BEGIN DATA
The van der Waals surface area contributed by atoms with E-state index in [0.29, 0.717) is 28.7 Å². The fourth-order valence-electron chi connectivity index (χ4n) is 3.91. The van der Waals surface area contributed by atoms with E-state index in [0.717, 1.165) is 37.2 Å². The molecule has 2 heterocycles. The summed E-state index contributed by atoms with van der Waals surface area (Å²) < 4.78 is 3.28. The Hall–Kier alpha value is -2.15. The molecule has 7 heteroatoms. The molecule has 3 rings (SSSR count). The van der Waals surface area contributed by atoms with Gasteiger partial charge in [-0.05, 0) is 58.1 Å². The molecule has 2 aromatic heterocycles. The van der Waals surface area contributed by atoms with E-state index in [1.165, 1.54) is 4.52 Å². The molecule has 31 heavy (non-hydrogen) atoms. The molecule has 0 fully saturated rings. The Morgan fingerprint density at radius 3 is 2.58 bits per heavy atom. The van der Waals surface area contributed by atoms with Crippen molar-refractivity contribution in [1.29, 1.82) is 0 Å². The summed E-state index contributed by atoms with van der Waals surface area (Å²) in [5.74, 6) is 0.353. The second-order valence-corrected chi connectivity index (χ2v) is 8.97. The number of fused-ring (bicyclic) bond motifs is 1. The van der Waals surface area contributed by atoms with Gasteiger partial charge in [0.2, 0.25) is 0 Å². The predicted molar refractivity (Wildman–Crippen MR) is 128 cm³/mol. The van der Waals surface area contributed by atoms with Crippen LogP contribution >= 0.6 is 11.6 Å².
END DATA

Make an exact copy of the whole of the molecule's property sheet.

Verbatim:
The van der Waals surface area contributed by atoms with E-state index in [0.29, 0.717) is 28.7 Å². The fourth-order valence-electron chi connectivity index (χ4n) is 3.91. The van der Waals surface area contributed by atoms with E-state index in [0.717, 1.165) is 37.2 Å². The molecule has 2 heterocycles. The summed E-state index contributed by atoms with van der Waals surface area (Å²) < 4.78 is 3.28. The Hall–Kier alpha value is -2.15. The molecule has 7 heteroatoms. The molecule has 3 rings (SSSR count). The van der Waals surface area contributed by atoms with Gasteiger partial charge in [-0.05, 0) is 58.1 Å². The molecule has 2 aromatic heterocycles. The van der Waals surface area contributed by atoms with E-state index in [1.165, 1.54) is 4.52 Å². The molecule has 31 heavy (non-hydrogen) atoms. The molecule has 0 fully saturated rings. The Morgan fingerprint density at radius 3 is 2.58 bits per heavy atom. The van der Waals surface area contributed by atoms with Crippen molar-refractivity contribution in [1.29, 1.82) is 0 Å². The summed E-state index contributed by atoms with van der Waals surface area (Å²) in [5.74, 6) is 0.353. The second-order valence-corrected chi connectivity index (χ2v) is 8.97. The number of fused-ring (bicyclic) bond motifs is 1. The van der Waals surface area contributed by atoms with Gasteiger partial charge in [0.2, 0.25) is 0 Å². The predicted molar refractivity (Wildman–Crippen MR) is 128 cm³/mol. The van der Waals surface area contributed by atoms with Crippen LogP contribution >= 0.6 is 11.6 Å².